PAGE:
Hakonechloa macra 'Aureola'
- Position: full sun or partial shade
- Soil: moist but well-drained soil
- Rate of growth: average
- Flowering period: August to October
- Hardiness: fully hardy
An eye-catching small ornamental grass, which forms cascading hummocks of vividly striped bright yellow and green foliage.The narrow leaves keep their colour throughout the season, and often when the plant is grown in full sun it develops a reddish tinge. In late summer and autumn, pale green, slender, flower spikelets appear, giving a billowing lightness to planted drifts. It is useful as a simple understorey to light shrubs and as a soft edging to paths or steps. The clean, minimalist style of this grass makes it a good choice for formal courtyards or in minimalist urban planters.
- Garden care: Incorporate lots of well-rotted garden compost into the planting hole. Leave flower heads to dry out through the winter, adding valuable texture to plantings. Apply a light mulch (3cm) of well-rotted garden compost after cutting back old foliage and before new growth emerges in spring.
There are currently no 'goes well with' suggestions for this item.
Do you want to ask a question about this?If so, click on the button and fill in the box below. We will post the question on the website, together with your alias (bunnykins, digger1, plantdotty etc etc) and where you are from (Sunningdale/Glasgow etc). We'll also post the answer to your question!
Q:My Gardner planted hakoneloa macra in December in several areas of our garden and so far we have only a small cluster of dead brown short sticks, is this correct.
These were supplied by Crocus.Asked on 7/4/2015 by Bundle from Haslemere Surrey
These plants are quite late into growth, so you may need to give them a few more weeks. If however there are still no signs of growth by the end of May (and they are still within the 1 year guarantee period), then please take some photos and send them in to our customer services team with your order reference number.Answered on 8/4/2015 by Anonymous from crocus
Q:Could this grass be kept in full shade as my front garden doesn't get full sunAsked on 7/4/2015 by bigspade from essex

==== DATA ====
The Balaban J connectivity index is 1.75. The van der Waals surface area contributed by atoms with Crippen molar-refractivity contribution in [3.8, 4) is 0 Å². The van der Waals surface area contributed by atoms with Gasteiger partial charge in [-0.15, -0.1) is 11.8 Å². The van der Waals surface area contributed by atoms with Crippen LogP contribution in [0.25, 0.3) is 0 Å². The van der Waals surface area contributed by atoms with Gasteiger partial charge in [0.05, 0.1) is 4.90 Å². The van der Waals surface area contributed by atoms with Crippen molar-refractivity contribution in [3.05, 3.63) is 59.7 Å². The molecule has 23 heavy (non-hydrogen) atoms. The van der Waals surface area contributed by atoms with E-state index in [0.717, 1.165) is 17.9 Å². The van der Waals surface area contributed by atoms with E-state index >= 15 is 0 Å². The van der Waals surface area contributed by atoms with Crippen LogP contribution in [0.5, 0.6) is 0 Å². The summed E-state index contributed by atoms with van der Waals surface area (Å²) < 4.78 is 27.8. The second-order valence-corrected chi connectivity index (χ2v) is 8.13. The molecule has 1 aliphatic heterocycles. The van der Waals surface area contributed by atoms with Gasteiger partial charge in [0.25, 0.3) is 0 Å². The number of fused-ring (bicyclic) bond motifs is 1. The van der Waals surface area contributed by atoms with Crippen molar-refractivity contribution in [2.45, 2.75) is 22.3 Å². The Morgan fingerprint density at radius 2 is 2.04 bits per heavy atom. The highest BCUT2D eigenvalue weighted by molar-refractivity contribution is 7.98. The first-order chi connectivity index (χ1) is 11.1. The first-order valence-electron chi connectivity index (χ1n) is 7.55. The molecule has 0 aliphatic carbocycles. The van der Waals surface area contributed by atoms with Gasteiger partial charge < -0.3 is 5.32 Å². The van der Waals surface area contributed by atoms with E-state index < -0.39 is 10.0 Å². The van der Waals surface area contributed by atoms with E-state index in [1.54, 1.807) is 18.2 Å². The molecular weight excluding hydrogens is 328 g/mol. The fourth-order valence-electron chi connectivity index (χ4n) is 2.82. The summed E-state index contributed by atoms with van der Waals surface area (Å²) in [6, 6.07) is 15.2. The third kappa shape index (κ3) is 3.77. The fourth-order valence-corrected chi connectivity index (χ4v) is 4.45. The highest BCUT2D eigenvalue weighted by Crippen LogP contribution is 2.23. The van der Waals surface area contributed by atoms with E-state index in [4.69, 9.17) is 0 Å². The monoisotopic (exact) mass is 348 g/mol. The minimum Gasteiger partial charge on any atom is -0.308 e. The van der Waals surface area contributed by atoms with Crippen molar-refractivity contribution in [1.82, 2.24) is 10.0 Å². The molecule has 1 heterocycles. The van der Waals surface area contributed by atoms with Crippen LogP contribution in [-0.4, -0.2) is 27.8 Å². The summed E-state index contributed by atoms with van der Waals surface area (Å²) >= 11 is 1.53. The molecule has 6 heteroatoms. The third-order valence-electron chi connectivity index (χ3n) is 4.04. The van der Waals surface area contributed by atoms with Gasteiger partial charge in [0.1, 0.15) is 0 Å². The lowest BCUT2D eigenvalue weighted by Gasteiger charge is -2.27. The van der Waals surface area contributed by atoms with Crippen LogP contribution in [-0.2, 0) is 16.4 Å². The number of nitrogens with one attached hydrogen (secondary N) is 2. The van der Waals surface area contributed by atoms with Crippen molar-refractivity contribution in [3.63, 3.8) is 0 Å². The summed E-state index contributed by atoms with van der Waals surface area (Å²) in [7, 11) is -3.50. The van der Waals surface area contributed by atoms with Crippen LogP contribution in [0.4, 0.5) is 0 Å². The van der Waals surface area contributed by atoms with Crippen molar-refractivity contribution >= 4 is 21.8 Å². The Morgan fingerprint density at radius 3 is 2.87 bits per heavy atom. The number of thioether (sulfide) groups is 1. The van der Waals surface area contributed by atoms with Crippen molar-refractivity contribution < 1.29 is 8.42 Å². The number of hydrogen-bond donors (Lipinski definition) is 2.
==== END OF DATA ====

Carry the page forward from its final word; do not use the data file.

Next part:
I suspect it will struggle on for a short while, but in the long term it won't be too happy as it prefers a sunnier spot.Answered on 8/4/2015 by Anonymous from crocus
Q:Is this grass deciduous, I am looking for a short yellow grass that is evergreen, do you have any suggestions
Many thanksAsked on 7/4/2014 by V from Hampshire
No unfortunately this grass is deciduous.There are a few evergreen small grasses but they don't have the bright yellow and green striped foliage of Hakonechloa macra 'Aureola'.
I have attached some links below.
Carex testacea has pale olive-green leaves.
Festuca glauca 'Elijah Blue' has blue leaves
Luzula nivea has deep green leaves
http://www.crocus.co.uk/plants/_/luzula-nivea/classid.2002/Answered on 7/7/2014 by Anonymous from crocus
Q:Salvia suggestion please
Please could you advise me? I am looking to use a Salvia to plant with Buxus balls, Hakonechloa and Lavender. I need a strong, long flowering and easy caring Salvia variety that will not grow too tall. Your advise would be invaluable Thank you JackieAsked on 26/8/2009 by jackie middleton
A:hi Jackie, I would recommend Salvia nemorosa Caradonna, ( up to 0.5 m) or Mai Nacht ( up to .75, works well with these colours... have funAnswered on 2/2/2015 by BeautifulBorders from Guildford
A:Hello Jackie, Salvia nemorosa Caradonna probably has the longest flowering period, but it does get to 75cm tall - just click on the following lin to go straight to it. http://www.crocus.co.uk/plants/_/perennials/salvia-nemorosa-caradonna/classid.2000006629/ If that is too tall, then Saliva nemorosa Ostfriesland may be a better option http://www.crocus.co.uk/plants/_/perennials/salvia-nemorosa-ostfriesland/classid.3545/ I hope this helps. Helen Plant DoctorAnswered on 27/8/2009 by Crocus Helpdesk
Create an ‘outside room’ that overcomes the three challenges of shade, exposure and lack of space using uplifting, shade-tolerant shrubs, perennials and bulbs. A sense of seclusion can be achieved with decorative screens and trellis covered in deciduous,Read full article
Make the most of over 3000 years of gardening tradition by creating an oriental-style garden. Originally designed as a place for intellectual contemplation and meditation, they are an ideal sanctuary from the pressures of modern living. Japanese gardens aRead full article
As the days shorten, the autumn sun sinks a little lower every day and begins to backlight the borders, picking up detail and silhouette. There’s plenty to enjoy,- seed heads, in autumnal shades of brown and silver take centre stage, often lasting until mRead full article